I was looking for anything with a sinister undercurrent, says Volker Eisele, curator of Red Velvet. The title of the exhibit is a take on Blue Velvet, David Lynchs 1986 film depicting drugs and depravity lurking beneath a small-town façade. While the group show doesnt offer anything as disturbing as an amyl nitrite-huffing Dennis Hopper slapping around Isabella Rossellini while screaming, Mommy, mommy, baby wants to fuck! it does offer some cleverly ominous takes on domestic life.
John Hartley paints hyperrealistic toy soldiers with prosthetics or missing limbs, an unsettling intermingling of real war and play war. Tim Stokess two installations feature all the items found in a typical room of a house (ones a bathroom, the other a dining area) packed into a tiny space and surrounded by flashing red lights. The effect is that it all looks like its about to explode, says Eisele. Nancy Lambs paintings of suburban cocktail parties have a Norman Rockwell look but the perspectives are skewed, with the focus on the floor, cutting subjects heads out of the picture. Theres a kind of vertigo to them, says Eisele. Its like [the subjects] are falling out of their own world.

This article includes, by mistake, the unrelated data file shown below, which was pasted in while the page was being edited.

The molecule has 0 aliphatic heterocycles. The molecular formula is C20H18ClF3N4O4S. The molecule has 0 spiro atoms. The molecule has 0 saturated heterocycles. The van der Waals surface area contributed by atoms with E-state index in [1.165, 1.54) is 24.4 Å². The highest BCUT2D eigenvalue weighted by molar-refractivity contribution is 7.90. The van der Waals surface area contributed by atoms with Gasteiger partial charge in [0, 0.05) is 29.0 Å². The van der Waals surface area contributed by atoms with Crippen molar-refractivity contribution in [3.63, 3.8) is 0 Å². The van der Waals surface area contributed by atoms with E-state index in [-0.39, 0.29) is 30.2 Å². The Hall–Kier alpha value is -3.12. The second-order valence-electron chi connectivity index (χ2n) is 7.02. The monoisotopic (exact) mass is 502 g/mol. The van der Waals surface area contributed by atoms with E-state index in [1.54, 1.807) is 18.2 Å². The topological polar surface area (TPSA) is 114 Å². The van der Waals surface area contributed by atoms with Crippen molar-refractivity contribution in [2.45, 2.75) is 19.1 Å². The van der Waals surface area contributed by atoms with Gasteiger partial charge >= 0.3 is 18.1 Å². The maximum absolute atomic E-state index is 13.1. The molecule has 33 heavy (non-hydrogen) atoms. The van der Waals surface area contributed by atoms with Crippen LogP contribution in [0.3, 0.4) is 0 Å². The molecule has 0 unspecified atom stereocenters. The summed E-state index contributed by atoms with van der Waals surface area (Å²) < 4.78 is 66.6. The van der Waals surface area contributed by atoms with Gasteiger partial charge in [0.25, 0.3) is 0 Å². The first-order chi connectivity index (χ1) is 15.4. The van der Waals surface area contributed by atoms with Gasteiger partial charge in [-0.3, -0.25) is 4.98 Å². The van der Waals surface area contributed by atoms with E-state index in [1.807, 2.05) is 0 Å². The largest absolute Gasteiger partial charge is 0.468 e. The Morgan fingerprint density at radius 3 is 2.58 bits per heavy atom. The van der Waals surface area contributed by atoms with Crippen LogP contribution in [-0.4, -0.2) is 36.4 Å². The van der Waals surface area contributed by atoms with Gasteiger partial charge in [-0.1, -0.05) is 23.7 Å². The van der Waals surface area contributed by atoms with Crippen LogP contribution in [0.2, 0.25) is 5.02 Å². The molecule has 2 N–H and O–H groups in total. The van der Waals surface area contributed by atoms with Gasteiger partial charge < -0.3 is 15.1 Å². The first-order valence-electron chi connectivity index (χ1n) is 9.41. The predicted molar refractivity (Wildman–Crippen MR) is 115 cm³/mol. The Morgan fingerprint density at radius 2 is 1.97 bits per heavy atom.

Other work in show, sponsored by the Rudolph Projects ArtScan Gallery and happening at FotoFest during the photography hubs off-season, includes Whitney Rileys paintings of supermodels cutting celery and baking cookies, Thedra Culler-Ledfords kimonos made with pornographic fabric, and Houston Press writer Kelly Klaasmeyers oversize diaper and home pregnancy-test boxes. Well, there are times when a pregnancy test is as intimidating as a drug-crazed psychopath who beats and rapes people to Roy Orbison songs.